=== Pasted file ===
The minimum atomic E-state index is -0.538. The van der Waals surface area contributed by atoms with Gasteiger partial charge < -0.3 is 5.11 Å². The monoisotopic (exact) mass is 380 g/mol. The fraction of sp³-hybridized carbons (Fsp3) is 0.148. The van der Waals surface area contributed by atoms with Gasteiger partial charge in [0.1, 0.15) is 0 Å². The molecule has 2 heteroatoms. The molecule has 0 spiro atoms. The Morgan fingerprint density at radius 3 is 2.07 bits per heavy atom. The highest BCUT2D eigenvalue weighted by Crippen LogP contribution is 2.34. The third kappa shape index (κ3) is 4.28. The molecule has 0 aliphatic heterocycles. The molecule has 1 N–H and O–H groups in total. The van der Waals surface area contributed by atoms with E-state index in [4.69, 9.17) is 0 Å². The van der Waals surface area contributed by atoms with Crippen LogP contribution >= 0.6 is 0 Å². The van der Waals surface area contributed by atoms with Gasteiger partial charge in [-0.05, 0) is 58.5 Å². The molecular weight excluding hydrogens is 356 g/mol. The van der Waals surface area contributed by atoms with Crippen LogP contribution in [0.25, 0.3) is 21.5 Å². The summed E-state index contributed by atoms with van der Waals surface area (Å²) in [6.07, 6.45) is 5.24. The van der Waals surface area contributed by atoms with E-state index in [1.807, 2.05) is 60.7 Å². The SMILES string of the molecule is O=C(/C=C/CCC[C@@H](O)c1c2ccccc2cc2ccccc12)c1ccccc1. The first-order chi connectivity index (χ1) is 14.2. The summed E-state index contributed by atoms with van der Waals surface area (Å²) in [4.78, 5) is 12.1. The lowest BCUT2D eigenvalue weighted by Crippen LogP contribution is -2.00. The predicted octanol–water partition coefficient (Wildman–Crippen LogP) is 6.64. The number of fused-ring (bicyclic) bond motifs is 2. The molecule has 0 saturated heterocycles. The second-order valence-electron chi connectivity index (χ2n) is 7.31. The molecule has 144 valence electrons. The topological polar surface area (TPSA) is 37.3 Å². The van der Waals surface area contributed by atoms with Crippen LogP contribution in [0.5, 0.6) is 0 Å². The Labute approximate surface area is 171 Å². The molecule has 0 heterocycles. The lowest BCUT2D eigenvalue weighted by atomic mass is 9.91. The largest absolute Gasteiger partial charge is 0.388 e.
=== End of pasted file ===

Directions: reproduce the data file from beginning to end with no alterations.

The minimum atomic E-state index is -0.538. The van der Waals surface area contributed by atoms with Gasteiger partial charge < -0.3 is 5.11 Å². The monoisotopic (exact) mass is 380 g/mol. The fraction of sp³-hybridized carbons (Fsp3) is 0.148. The van der Waals surface area contributed by atoms with Gasteiger partial charge in [0.1, 0.15) is 0 Å². The molecule has 2 heteroatoms. The molecule has 0 spiro atoms. The Morgan fingerprint density at radius 3 is 2.07 bits per heavy atom. The highest BCUT2D eigenvalue weighted by Crippen LogP contribution is 2.34. The third kappa shape index (κ3) is 4.28. The molecule has 0 aliphatic heterocycles. The molecule has 1 N–H and O–H groups in total. The van der Waals surface area contributed by atoms with E-state index in [4.69, 9.17) is 0 Å². The van der Waals surface area contributed by atoms with Crippen LogP contribution >= 0.6 is 0 Å². The van der Waals surface area contributed by atoms with Gasteiger partial charge in [-0.05, 0) is 58.5 Å². The molecular weight excluding hydrogens is 356 g/mol. The van der Waals surface area contributed by atoms with Crippen LogP contribution in [0.25, 0.3) is 21.5 Å². The summed E-state index contributed by atoms with van der Waals surface area (Å²) in [6.07, 6.45) is 5.24. The van der Waals surface area contributed by atoms with E-state index in [1.807, 2.05) is 60.7 Å². The SMILES string of the molecule is O=C(/C=C/CCC[C@@H](O)c1c2ccccc2cc2ccccc12)c1ccccc1. The first-order chi connectivity index (χ1) is 14.2. The summed E-state index contributed by atoms with van der Waals surface area (Å²) in [4.78, 5) is 12.1. The lowest BCUT2D eigenvalue weighted by Crippen LogP contribution is -2.00. The predicted octanol–water partition coefficient (Wildman–Crippen LogP) is 6.64. The number of fused-ring (bicyclic) bond motifs is 2. The molecule has 0 saturated heterocycles. The second-order valence-electron chi connectivity index (χ2n) is 7.31. The molecule has 144 valence electrons. The topological polar surface area (TPSA) is 37.3 Å². The van der Waals surface area contributed by atoms with Crippen LogP contribution in [0.5, 0.6) is 0 Å². The Labute approximate surface area is 171 Å². The molecule has 0 heterocycles. The lowest BCUT2D eigenvalue weighted by atomic mass is 9.91. The largest absolute Gasteiger partial charge is 0.388 e.